Palms Theatre

3751 Motor Avenue,
Culver City, CA 90034

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ScottyA on June 3, 2014 at 5:27 pm

Wow. I literally have no memory of the inside or outside of this place. But I do know that in 1975, my sister’s 11th birthday party was there, and we saw a double feature of “Smile” and “Funny Lady”!

JohnCl on January 13, 2011 at 7:57 pm

Lots of memories of the Palms. We all went to the Palms on Saturdays.
Ralph and Margaret Hintz owned it and the family ran it. During WWII it was said that the theatre was open 24-7 to patrons working in the war plants.

Jim Allen and Merrit Stone always hired ushers from patron families. I started in 1961. Jim and Merrit were great guys. They “funded” my education at UCLA with no interest loans that I paid back each summer. Jim and Merrit were both members of the actors guild and we often had name actors come by to see a movie. After graduation from UCLA and after starting my professional career, I worked most of every week for the next 6 or 7 years. The owners and ushers were family! I met Miss Karen there in 1967. We have been married for 42 years. Three of the ushers at the Palms were ushers at our wedding. A lot of us are still in touch. Both Merritt and Jim have gone on to their rewards. Jim and Merritt took a run down theatre and turned it into a safe, family oriented, theatre with many first run-city wide released through the years.

ChasSmith on November 5, 2010 at 1:36 pm

If memory serves correctly, the Palms advertised real buttered popcorn, a rarity in those days.

In 1981-82 I lived around the block and had the pleasure of just walking around the corner to see second-run films at the Palms. A few that come to mind: “Fame”, “The Competition”, “On Golden Pond”. But my best Palms memory of all — an evening I still recall as one of the standout experiences ever with a movie AUDIENCE — was “Blazing Saddles”. A full house, the perfect audience, and a purely great night at the movies in a nice neighborhood theater.

nightfly on August 15, 2009 at 3:46 pm

A follow-up: that last time I went there was December 14, 1963, because it was the day of the Baldwin Hills Dam collapse and flood just a few miles away. The incident took place while I was at the Palms with my aunt, and we didn’t find out about the disaster until we got out of the theatre. It was quite a time — three weeks earlier, JFK had been murdered, and, three weeks thereafter, we left L.A., where I had lived all my young life, and moved to Europe, where my father had been transferred. Tumultuous times, indeed.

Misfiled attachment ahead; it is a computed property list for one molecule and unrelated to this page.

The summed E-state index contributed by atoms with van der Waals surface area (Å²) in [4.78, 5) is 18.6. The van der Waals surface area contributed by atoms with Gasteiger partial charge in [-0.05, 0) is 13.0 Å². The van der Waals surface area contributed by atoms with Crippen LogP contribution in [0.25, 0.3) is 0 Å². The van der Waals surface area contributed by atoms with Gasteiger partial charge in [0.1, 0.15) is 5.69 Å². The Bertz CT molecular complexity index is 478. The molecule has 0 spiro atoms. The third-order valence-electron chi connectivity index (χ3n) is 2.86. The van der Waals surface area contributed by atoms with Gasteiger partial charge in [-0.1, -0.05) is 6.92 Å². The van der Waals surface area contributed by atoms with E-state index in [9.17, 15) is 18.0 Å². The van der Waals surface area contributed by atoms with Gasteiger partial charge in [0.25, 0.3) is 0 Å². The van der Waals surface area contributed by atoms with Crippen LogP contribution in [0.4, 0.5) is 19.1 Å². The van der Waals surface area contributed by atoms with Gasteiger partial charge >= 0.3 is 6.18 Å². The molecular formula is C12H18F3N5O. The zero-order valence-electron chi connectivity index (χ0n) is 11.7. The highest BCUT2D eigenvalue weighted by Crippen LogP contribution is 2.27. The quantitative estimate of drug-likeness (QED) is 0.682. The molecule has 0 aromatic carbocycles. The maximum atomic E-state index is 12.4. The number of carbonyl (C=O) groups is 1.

nightfly on August 15, 2009 at 3:23 pm

This was where I went to see movies as a young child — everything from “The Music Man” to Disney flicks. By those days, it had been “modernized” by draping curtains all over the interior. What I mainly remember was the screen curtain in broad vertical stripes of primary colors. There was a big fire at the theatre in ‘62-'63, and it was closed for awhile. When it reopened, it had a new, solid-gold curtain. The last film I saw here was “Lilies of the Field” in late '63, just before our family left L.A.

greg6363 on August 2, 2009 at 5:13 pm

I remember seeing Flashdance at this theatre when the film opened in early 1983. It actually opened day and date with Westwood Village which amazed me. When calling the theatre, the guy who did the recording always ended the message with “Shalom”. Quaint theatre. Fun times.

georgepeter on May 29, 2007 at 7:05 pm

I remember seeing A Clockwork Orange there. It was a very cool place to see a movie.

rlgoldst2 on May 4, 2007 at 6:56 pm

My first date was at The Palms in the late ‘50s. I was in 8th grade, she was in 7th. The Saturday matinee was “St. Francis of Assisi,” shown 2nd or 3rd run. We sat in the back. I had my arm around her throughout the film; when St. Francis experienced the stigmata, my date cringed closer to me and then I kissed her. Years later, I took my high school sweetheart to The Palms, and even though she laughed at the comedy we saw, she told me never to take her to The Palms again. Snooty young lady that she was, she only liked the 1st-run houses in Westwood & Hollywood. We broke up soon after. In the early '70s my wife & I saw The Godfather at The Palms. The place was packed; we enjoyed it. … The Palms had a strong community feel to it. The owners were convivial gentlemen who greeted the patrons coming and going; they innovated recorded phone messaging. It’s a shame to lose that in this age of home video.

EllaJade on November 13, 2006 at 6:42 am

I don’t recall if it was Belfast Water or not, but it could very well be. Did it look anything like the following – View link – Seems like the Neon was blue and the second hand had a small crescent on the end of it. The photo of the outside makes the theatre seem so much smaller than I recall, but I was much smaller myself. Prior to going to the Palms, my brothers and I used to go to the FOX Venice (when we lived in Venice). After moving to Culver City, we went either to the Culver or the Meralta depending on what was playing there. Sad to see that they are all gone now, but that’s how it goes.

Blofeld on November 12, 2006 at 6:25 am